Review: Art is on ‘The Menu’ as biting satire serves up some mean cuisine

A male chef and a young woman in a dress in the movie "The Menu."
Ralph Fiennes and Anya Taylor-Joy in the movie “The Menu”
(Eric Zachanowich/Searchlight Pictures)

An elite, motley crew assembles for a very special dinner in the deliciously dark thriller satire “The Menu,” a philosophical deconstruction of artists and their enablers. Written by “The Onion” veterans Seth Reiss and Will Tracy and directed by Mark Mylod, who made his name in prestige television directing episodes of “Game of Thrones” and “Succession,” “The Menu” is a tightly wound, sharply rendered skewering of the dichotomy between the takers and the givers, or in this case, the eaters and the cooks.

The recipe for “The Menu” is one filet of bloody class warfare à la “Ready or Not,” a dash of cultish folk horror in the vein of “Midsommar,” a puree of “Chef’s Table,” dusted with a sprinkling of “Pig,” and spritzed with an essence of “Clue.” We go along for this ride through the point-of-view of a classic Final Girl, the spunky, sarcastic and street-smart Margot (Anya Taylor-Joy), a late addition to the guest list who is an unexpected and unpredictable element in the sauce.

For your safety

The Times is committed to reviewing theatrical film releases during the COVID-19 pandemic. Because moviegoing carries risks during this time, we remind readers to follow health and safety guidelines as outlined by the CDC and local health officials.

The restaurant is Hawthorne, located on a remote coastal island in the Pacific Northwest; the chef is Julian Slowik (Ralph Fiennes). The guests include a food critic (Janet McTeer) and her editor (Paul Adelstein), a group of finance guys (Rob Yang, Arturo Castro, and Mark St. Cyr), a diehard fan (Nicholas Hoult), a movie star (John Leguizamo) and his assistant (Aimee Carrero), and a pair of regulars (Reed Birney and Judith Light). The group submits themselves to the culinary experience they are about to have at the hands of Chef Slowik, his cult of sous chefs, and his stern hostess, Elsa (Hong Chau).

At first, it all seems painfully pretentious as the guests are served up dishes such as “The Island” (a scallop perched atop a rock) and the “Unaccompanied Accompaniments,” which take deconstruction to a whole new level. Then the menu becomes a walk down memory lane for Chef Slowik, taking a turn toward the uncomfortably personal, then accusatory, shocking, aggressive, and violent.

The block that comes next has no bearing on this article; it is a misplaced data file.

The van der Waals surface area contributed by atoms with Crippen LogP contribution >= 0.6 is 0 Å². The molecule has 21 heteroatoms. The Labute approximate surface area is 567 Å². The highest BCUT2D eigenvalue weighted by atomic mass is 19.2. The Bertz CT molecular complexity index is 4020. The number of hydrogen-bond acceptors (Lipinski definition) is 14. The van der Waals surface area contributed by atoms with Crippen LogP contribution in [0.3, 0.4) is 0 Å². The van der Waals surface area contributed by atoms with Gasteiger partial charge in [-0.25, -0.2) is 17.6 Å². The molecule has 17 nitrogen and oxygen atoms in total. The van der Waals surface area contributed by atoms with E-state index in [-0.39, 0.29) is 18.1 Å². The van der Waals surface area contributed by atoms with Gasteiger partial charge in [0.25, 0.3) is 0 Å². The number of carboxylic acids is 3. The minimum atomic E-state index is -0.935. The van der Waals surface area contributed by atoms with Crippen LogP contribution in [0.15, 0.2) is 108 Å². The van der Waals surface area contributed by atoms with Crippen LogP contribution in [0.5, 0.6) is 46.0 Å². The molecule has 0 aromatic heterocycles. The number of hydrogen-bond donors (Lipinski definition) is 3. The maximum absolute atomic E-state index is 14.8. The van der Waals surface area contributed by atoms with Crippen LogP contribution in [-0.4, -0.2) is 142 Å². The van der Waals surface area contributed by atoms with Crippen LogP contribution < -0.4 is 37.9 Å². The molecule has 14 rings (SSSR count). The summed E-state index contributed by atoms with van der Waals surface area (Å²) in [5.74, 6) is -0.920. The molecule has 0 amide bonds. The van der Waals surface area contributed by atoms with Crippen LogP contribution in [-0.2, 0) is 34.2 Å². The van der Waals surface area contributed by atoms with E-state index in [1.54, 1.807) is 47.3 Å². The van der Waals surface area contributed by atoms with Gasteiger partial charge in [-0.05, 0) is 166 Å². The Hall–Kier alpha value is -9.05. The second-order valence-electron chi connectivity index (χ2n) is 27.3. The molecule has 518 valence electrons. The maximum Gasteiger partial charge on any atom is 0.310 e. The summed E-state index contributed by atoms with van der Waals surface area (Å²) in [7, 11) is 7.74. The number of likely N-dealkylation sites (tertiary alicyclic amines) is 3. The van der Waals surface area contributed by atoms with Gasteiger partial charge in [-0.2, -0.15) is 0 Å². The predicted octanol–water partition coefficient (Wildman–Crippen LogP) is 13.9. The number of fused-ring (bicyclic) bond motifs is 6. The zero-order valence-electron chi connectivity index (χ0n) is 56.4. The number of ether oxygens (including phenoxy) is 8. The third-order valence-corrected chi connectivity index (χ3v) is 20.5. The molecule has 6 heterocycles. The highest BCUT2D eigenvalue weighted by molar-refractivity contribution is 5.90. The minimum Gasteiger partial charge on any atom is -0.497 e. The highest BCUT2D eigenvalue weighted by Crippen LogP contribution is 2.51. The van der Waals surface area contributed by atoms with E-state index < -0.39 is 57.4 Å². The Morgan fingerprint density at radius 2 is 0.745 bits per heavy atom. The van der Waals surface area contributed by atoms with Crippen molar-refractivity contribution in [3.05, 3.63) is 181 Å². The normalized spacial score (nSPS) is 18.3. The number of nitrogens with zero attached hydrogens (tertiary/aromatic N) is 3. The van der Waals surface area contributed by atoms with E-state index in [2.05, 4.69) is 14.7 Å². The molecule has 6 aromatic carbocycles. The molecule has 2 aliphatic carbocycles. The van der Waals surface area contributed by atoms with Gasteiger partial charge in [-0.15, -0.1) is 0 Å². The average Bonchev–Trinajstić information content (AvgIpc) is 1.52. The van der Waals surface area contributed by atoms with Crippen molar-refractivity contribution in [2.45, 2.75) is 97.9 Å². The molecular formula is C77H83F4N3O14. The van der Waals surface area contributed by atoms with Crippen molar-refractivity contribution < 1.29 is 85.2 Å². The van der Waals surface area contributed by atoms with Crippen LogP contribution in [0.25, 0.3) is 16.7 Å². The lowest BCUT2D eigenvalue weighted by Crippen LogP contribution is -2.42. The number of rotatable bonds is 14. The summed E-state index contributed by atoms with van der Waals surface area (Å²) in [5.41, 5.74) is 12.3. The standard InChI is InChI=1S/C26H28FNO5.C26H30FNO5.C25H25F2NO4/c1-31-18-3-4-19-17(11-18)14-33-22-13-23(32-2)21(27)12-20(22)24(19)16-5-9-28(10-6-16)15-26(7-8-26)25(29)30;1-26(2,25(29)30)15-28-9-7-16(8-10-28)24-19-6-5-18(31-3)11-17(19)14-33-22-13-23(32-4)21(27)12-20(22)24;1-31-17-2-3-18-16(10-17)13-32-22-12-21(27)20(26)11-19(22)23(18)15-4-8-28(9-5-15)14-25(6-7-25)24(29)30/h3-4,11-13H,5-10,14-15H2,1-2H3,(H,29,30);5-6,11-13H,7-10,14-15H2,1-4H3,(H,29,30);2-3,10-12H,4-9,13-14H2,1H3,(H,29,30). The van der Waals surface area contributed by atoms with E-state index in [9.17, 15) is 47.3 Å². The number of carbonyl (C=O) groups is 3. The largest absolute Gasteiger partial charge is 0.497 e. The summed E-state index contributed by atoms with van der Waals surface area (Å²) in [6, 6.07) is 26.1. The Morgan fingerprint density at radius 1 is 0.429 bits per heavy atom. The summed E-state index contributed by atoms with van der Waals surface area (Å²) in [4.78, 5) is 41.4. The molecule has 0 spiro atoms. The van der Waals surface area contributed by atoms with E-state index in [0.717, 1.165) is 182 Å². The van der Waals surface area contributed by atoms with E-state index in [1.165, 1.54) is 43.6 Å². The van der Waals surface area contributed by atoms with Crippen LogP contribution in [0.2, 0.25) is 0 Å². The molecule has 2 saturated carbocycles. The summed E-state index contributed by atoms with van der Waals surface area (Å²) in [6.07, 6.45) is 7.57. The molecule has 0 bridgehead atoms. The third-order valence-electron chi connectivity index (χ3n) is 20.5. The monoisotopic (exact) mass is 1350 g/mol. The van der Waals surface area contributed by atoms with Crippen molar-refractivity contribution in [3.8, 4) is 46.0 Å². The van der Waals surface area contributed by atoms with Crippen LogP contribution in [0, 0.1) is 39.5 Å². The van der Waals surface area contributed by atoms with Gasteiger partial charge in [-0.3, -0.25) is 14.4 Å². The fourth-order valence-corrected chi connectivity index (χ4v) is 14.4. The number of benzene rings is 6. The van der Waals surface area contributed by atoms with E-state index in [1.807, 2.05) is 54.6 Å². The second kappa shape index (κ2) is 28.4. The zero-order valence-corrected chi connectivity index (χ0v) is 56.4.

The central metaphor is plainly obvious. “The Menu” is not about food, or eating, but about the consumption of art, as well as the forces the artist finds himself subjected to while attempting to create. Chef Slowik has sold his soul for success, subjecting himself to the whims of the big money investors, the critics, the celebrities, his mindless consumers, and worst of all, his fanboys, who think they know more than the experts, and are willing to meddle too (the fanboys get it worst of all here). That’s not to say that Chef Slowik is a victim. No, he’s the antagonist here, but Fiennes plays him as a tortured soul who is attempting to reckon — violently — with his own selling out, and takes no pleasure in the process.


Reiss and Tracy have borrowed the increasingly pretentious and over-the-top world of high-end dining experiences to craft a screenplay that feels like an exorcism of sorts; a cathartic primal scream about the state of the industry of art, be it film, television, literature, visual art or food. The artist, despite his or her inclinations or inspirations, is always beholden to the critics, the investors and the fans, and “The Menu” is both a violent rejection of that paradigm as well as a darkly humorous acceptance of it all.

Mylod has taken this script, a wordy, writerly existential crisis, and presented a slick, somewhat cold, offering. The acting is flawless, Peter Deming’s cinematography crisp, Colin Stetson’s jaggedy score appropriately unsettling. If the outré ending jumps the shark, well, it’s been earned — the satisfying “Menu” has already left us much to chew on.

Katie Walsh is a Tribune News Service film critic.

‘The Menu’

Rated: R, for strong/disturbing violent content, language throughout and some sexual references

Running time: 1 hour, 46 minutes

Playing: Starts Nov. 18 in general release